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Quercus Virginiana (Southern live oak) is one of more than 600 species of deciduous and evergreen oak trees spread across the northern hemisphere; it is a large, sprawling, scenic, long-lived tree, evergreen, typically reaching 60 feet, and often with a spread greater than its height. The canopy is dense and it has dark, thick furrowed bark and large branches. The branches often support clumps of spanish moss. The leaves are alternate, simple, stiff, oval, leathery, shiny, dark green and 3/4 – 6 x 1/2 – 2 inches. Flowers are yellowish-green, inconspicuous.
Furthermore, the fruits are small acorns, oblong, 1/2 – 1 inch long with a cup. Acorns used for propagation. The wood is hard and heavy and used for frames in shipbuilding. Traditional uses include edible oil from the acorns, bark for dye and various tree parts for medicine. The tree is hardy, and develops a deep tap root; it can grow in a range of well-drained soils and has no serious pest or disease problems. In cultivation, young trees need pruning to form a desirable shape. Because of its spreading growth form and height, is best grown on large lawns or in parks for shade; with management it can also be a street tree. Throughout the southwestern usa there are more than a dozen famous specimen live oaks estimated to be hundreds of years old.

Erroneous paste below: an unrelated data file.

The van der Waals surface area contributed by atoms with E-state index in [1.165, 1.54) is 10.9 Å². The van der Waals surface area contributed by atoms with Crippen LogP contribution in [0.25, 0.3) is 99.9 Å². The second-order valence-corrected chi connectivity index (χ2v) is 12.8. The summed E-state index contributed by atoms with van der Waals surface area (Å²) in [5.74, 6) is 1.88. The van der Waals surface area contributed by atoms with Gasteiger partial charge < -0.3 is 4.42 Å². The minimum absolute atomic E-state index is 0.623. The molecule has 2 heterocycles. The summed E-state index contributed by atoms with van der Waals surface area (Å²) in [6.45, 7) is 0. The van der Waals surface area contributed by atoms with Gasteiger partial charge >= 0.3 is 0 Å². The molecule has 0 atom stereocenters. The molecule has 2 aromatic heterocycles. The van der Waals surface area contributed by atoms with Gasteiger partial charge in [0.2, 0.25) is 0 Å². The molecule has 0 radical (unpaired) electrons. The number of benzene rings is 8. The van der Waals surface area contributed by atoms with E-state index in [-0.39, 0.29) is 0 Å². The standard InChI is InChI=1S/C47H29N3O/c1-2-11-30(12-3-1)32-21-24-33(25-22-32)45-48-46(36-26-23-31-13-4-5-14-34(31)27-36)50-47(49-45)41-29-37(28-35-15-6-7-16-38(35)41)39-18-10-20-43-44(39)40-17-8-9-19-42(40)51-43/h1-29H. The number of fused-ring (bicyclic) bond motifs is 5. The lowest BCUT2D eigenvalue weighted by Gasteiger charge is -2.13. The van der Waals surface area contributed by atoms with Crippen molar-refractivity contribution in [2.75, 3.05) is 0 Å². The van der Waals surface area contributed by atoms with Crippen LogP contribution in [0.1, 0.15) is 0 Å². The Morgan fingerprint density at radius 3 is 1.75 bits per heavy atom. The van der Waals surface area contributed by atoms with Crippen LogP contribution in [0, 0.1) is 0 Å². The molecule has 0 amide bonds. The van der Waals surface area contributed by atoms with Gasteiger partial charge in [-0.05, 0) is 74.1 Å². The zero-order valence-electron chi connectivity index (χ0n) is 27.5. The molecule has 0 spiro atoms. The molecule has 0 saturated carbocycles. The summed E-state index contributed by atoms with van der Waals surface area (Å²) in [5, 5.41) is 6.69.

Quercus Virginiana (Southern live oak) is a signature tree of the traditional southern plantation house.